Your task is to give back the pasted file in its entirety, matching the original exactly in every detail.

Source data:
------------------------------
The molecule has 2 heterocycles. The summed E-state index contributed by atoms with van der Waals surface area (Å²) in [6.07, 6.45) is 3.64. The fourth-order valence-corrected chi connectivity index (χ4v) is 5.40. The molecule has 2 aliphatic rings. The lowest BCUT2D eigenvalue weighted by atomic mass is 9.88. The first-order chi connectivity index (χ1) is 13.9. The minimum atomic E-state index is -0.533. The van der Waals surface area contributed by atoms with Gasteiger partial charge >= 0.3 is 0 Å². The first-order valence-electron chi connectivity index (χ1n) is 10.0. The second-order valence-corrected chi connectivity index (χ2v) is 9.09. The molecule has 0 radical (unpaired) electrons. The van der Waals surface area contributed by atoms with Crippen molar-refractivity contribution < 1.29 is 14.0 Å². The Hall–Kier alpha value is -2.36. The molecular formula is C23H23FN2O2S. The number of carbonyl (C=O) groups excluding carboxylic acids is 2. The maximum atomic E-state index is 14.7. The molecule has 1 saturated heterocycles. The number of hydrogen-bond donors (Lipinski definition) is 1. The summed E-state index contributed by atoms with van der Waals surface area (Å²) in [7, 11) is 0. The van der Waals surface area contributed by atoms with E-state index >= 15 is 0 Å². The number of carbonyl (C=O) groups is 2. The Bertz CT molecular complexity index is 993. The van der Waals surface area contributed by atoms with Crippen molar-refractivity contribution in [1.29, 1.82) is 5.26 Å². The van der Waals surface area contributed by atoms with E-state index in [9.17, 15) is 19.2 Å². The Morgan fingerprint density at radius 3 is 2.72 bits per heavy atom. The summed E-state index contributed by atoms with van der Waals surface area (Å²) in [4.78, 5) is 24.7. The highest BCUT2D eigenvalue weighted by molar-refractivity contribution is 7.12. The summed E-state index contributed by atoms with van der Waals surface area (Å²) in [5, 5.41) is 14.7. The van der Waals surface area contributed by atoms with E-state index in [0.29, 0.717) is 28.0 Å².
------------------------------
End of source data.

The molecule has 2 heterocycles. The summed E-state index contributed by atoms with van der Waals surface area (Å²) in [6.07, 6.45) is 3.64. The fourth-order valence-corrected chi connectivity index (χ4v) is 5.40. The molecule has 2 aliphatic rings. The lowest BCUT2D eigenvalue weighted by atomic mass is 9.88. The first-order chi connectivity index (χ1) is 13.9. The minimum atomic E-state index is -0.533. The van der Waals surface area contributed by atoms with Gasteiger partial charge >= 0.3 is 0 Å². The first-order valence-electron chi connectivity index (χ1n) is 10.0. The second-order valence-corrected chi connectivity index (χ2v) is 9.09. The molecule has 0 radical (unpaired) electrons. The van der Waals surface area contributed by atoms with Crippen molar-refractivity contribution < 1.29 is 14.0 Å². The Hall–Kier alpha value is -2.36. The molecular formula is C23H23FN2O2S. The number of carbonyl (C=O) groups excluding carboxylic acids is 2. The maximum atomic E-state index is 14.7. The molecule has 1 saturated heterocycles. The number of hydrogen-bond donors (Lipinski definition) is 1. The summed E-state index contributed by atoms with van der Waals surface area (Å²) in [7, 11) is 0. The van der Waals surface area contributed by atoms with E-state index >= 15 is 0 Å². The number of carbonyl (C=O) groups is 2. The Bertz CT molecular complexity index is 993. The van der Waals surface area contributed by atoms with Crippen molar-refractivity contribution in [1.29, 1.82) is 5.26 Å². The van der Waals surface area contributed by atoms with E-state index in [9.17, 15) is 19.2 Å². The Morgan fingerprint density at radius 3 is 2.72 bits per heavy atom. The summed E-state index contributed by atoms with van der Waals surface area (Å²) in [4.78, 5) is 24.7. The highest BCUT2D eigenvalue weighted by molar-refractivity contribution is 7.12. The summed E-state index contributed by atoms with van der Waals surface area (Å²) in [5, 5.41) is 14.7. The van der Waals surface area contributed by atoms with E-state index in [0.29, 0.717) is 28.0 Å².